Recommended DHA Intakes for Pregnancy/Lactation
Koletzko et al. British Journal of Nutrition. 98: 873-877 (2007)
Dr. von Hauner Children’s Hospital, University of Munich, Germany Department for Health of Woman, Child and Neonate, IRCCS Foundation Po.Ma.Re., University of Milan, Italy
The European Commission charged the PERILIP (Perinatal Lipid Intake working group) together with the Early Nutrition Programming Project to develop recommendations on dietary fatty acid intakes during pregnancy and lactation. The process involved major evidence-based literature reviews and a consensus conference held with international experts in the field including representatives of various international scientific associations with expertise related to the topic. One of the important conclusions on recommendations was advising an average dietary intake of at least 200mg DHA per day for pregnant and lactating women to support the availability of this physiologically-essential nutrient for the baby during fetal life and early post-natal life. The consensus statement also concluded that the intake of alpha-linolenic acid, a precursor for DHA formation (via metabolism), is much less effective with regard to DHA deposition in fetal brain than the intake of preformed DHA. The report also indicated that DHA intakes up to 1000mg per day had been used in randomized trials without occurrence of significant adverse effects. Finally, the committee indicated that women of child-bearing age can meet the recommended intake of DHA by consuming 1-2 portions of sea fish per week assuming that the source is an oily fish enriched in DHA. Avoiding certain species of fish which may be contaminated with environmental needs consideration and appropriate advice. In this regard, the statement indicates ‘dietary fish should be selected from a wide range of species without undo preference for large predatory fish, which are more likely to be contaminated with methyl mercury’.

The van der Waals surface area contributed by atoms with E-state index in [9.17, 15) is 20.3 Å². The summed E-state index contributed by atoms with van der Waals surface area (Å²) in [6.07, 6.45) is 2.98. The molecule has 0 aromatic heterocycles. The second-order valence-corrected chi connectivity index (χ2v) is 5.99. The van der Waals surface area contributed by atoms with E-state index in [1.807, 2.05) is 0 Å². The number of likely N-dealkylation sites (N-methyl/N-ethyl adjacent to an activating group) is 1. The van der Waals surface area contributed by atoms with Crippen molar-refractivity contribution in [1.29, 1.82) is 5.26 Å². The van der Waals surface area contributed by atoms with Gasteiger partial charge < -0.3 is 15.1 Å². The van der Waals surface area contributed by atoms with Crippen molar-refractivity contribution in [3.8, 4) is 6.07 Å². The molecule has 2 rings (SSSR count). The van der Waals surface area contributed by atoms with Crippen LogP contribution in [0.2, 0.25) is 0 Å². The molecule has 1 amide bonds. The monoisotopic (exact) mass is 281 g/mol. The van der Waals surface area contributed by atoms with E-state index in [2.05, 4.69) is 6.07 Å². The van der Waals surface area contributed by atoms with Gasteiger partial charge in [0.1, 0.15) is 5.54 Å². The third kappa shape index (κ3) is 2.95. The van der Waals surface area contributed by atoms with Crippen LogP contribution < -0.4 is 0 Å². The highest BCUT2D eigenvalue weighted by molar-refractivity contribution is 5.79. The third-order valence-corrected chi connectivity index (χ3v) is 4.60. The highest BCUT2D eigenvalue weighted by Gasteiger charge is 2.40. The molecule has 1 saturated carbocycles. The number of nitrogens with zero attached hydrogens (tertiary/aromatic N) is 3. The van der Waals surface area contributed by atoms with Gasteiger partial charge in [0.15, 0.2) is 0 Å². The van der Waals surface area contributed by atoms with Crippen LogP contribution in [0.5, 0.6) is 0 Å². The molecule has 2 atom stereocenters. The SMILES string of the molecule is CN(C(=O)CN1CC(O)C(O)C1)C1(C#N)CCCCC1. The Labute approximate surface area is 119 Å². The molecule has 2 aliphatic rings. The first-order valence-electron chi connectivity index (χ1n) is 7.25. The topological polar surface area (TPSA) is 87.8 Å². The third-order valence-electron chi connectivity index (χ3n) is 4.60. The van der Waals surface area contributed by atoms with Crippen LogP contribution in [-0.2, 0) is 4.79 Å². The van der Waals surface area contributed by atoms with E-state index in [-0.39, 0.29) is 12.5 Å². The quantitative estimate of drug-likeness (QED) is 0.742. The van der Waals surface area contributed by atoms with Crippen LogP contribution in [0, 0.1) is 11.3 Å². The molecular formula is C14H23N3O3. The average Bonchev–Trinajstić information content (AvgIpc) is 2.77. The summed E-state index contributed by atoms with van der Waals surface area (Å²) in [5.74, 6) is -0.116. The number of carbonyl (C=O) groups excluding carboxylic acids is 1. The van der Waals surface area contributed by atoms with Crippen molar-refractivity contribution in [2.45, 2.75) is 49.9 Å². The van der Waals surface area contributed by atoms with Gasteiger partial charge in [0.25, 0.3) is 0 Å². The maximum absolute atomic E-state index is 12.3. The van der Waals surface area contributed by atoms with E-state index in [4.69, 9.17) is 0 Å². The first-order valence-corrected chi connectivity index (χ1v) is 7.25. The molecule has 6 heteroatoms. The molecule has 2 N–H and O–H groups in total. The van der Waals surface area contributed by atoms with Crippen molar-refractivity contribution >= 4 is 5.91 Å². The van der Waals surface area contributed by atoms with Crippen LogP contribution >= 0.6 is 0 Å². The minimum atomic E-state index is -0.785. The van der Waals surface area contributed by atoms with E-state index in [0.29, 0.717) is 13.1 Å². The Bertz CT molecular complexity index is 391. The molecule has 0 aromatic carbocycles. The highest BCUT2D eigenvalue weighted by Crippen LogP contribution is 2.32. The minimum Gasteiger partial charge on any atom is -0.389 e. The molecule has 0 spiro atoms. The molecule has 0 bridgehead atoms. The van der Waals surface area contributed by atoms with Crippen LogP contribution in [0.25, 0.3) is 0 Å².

Dr. Holub's Comments:
It should be pointed out that a published paper from our research group in 2005 (J. Nutr. 135:206-211 (2005)) directly quantified dietary omega-3 intakes in pregnant Canadian women and found the average daily intake to be only 82mg DHA. This average intake is only 40% of the recommendation from the working group (see above). This low intake of DHA in pregnancy (and likely also similar intakes during lactation) of DHA reflects an average North American fish intake of approximately 1 serving every 8-11 days. Furthermore, approximately 50% of women in North America are likely to be consuming DHA at intake levels below 82mg/day. It is anticipated that influential North American associations and medical groups will carefully evaluate these recommendations on behalf of the European Commission. Such North American recommendations can be expected to have a major impact in enhancing DHA omega-3 intakes during pregnancy and lactation in the United States and Canada and therefore providing increased deliveries of this important nutrient for infants and young children.